“Oh definitely” was Michelle’s response. Then the presenter asked a question that shifted the whole conversation;
“Let me put a proposition to you Michelle. If I offered you one million dollars for each of your children, would you accept that? I mean you have invested a lot of your time and money into raising them, so it’s only fair that you be compensated for handing them over to me.”
“Oh, I couldn’t do that, they’re my children! And it would be illegal anyhow!”
The presenter responded, “Let’s pretend that it’s not illegal. In principle, would you sell your children for one million dollars each?”
“No way. I love them. What sort of a Mother would I be if I sold my kids – even if it was for a couple of million dollars!”
Then the presenter thanked Michelle and turned his attention back to the audience and said, “Let’s reflect on what just happened here. Michelle did not put her hand up when I asked who in the room considers themselves a success. She does not see herself as a success because she isn’t happy in her current job and doesn’t own her own home and yet she turned down two million dollars – enough to buy a substantial home and quit her job – because, as a mother, she could not sell her children.”
He then paused a moment before he asked the audience, “Who here thinks that working in a job you hate in order to put food on the table and bringing up two children to become functioning, valuable, contributors to our future society is the mark of a successful person?”
Here is where things got interesting, every single person in that room not only put their hand up but they rose from their seats to give Michelle a standing ovation. It was one of the most moving experiences I have seen in what was a business event.
The presenter wrapped it all up beautifully by saying, “Success can be many things, just because you are still on a journey doesn’t mean you are not successful. Everyone in this room is a success by any number of measures and for those of you that did not put up your hand when I asked that initial question, I would urge you to redefine what success looks like for you.”
Five minutes later he had finished, and I was being introduced to the audience to do my presentation. I can tell you; he was one tough act to follow! That is my challenge to you now – to redefine what success actually is for you because without a serious run at that you are likely to end up not liking what you got and, let’s face it, as you approach retirement age, you do not have as much time as you used to for “do overs”!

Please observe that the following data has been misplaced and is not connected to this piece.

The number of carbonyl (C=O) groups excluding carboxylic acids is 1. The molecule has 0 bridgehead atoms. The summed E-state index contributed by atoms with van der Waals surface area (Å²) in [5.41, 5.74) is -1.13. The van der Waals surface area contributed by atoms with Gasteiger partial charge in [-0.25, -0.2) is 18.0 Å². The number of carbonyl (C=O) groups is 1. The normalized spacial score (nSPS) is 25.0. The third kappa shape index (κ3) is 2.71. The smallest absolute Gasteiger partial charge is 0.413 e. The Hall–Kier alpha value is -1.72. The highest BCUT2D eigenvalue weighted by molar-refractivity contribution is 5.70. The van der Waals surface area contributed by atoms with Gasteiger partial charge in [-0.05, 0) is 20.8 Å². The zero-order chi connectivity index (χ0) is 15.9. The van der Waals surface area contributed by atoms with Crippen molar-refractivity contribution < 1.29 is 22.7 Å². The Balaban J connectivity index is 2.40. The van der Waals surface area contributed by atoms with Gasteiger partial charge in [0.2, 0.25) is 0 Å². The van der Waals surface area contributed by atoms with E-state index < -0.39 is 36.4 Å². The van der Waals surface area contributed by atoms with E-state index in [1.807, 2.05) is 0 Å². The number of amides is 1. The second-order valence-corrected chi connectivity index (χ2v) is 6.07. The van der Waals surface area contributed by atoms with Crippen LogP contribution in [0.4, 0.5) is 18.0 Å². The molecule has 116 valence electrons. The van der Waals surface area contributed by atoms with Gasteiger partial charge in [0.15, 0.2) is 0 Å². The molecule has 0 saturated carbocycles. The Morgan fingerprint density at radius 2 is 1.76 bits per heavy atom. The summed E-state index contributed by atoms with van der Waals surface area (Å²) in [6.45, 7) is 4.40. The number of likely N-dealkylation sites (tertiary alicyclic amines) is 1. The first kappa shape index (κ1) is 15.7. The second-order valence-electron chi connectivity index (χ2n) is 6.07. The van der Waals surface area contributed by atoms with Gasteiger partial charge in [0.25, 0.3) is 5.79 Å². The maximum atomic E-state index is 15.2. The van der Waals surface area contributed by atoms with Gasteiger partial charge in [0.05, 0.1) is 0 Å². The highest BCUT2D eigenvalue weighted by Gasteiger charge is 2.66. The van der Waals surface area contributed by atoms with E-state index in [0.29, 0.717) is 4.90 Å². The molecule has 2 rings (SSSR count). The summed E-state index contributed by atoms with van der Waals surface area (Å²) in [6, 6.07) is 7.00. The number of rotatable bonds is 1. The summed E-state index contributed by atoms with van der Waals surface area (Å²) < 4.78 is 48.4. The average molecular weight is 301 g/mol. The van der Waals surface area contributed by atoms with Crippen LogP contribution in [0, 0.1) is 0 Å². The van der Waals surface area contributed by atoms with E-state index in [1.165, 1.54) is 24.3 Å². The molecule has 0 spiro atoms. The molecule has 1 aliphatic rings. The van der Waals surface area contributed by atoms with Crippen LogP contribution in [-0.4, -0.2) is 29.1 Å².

Retirement is not about rehearsals. This is the phase of our lives where we finally get to make decisions for ourselves that are not driven by the responsibilities we had during our working lives. Retirement is where you can finally transition from the pressures of extrinsic “success” to the rewards of intrinsic “significance”. What sort of life do you want to live during your retirement years?
If you are not happy – why not? If you do not feel fulfilled, what would you need to do to change that? None of us will ever be remembered for what we got but we will be remembered for what we gave. You should not fall into the trap of defining success through the lens of other people and by that, I mean, that you should be the one defining what success means to you. For example;
A lot of people measure success in monetary terms – the more money they make or have, the more successful they believe themselves to be. However, whilst money is a nice thing to have, it does not really define success. There are many, many people who attain financial wealth that are unhappy with their lives.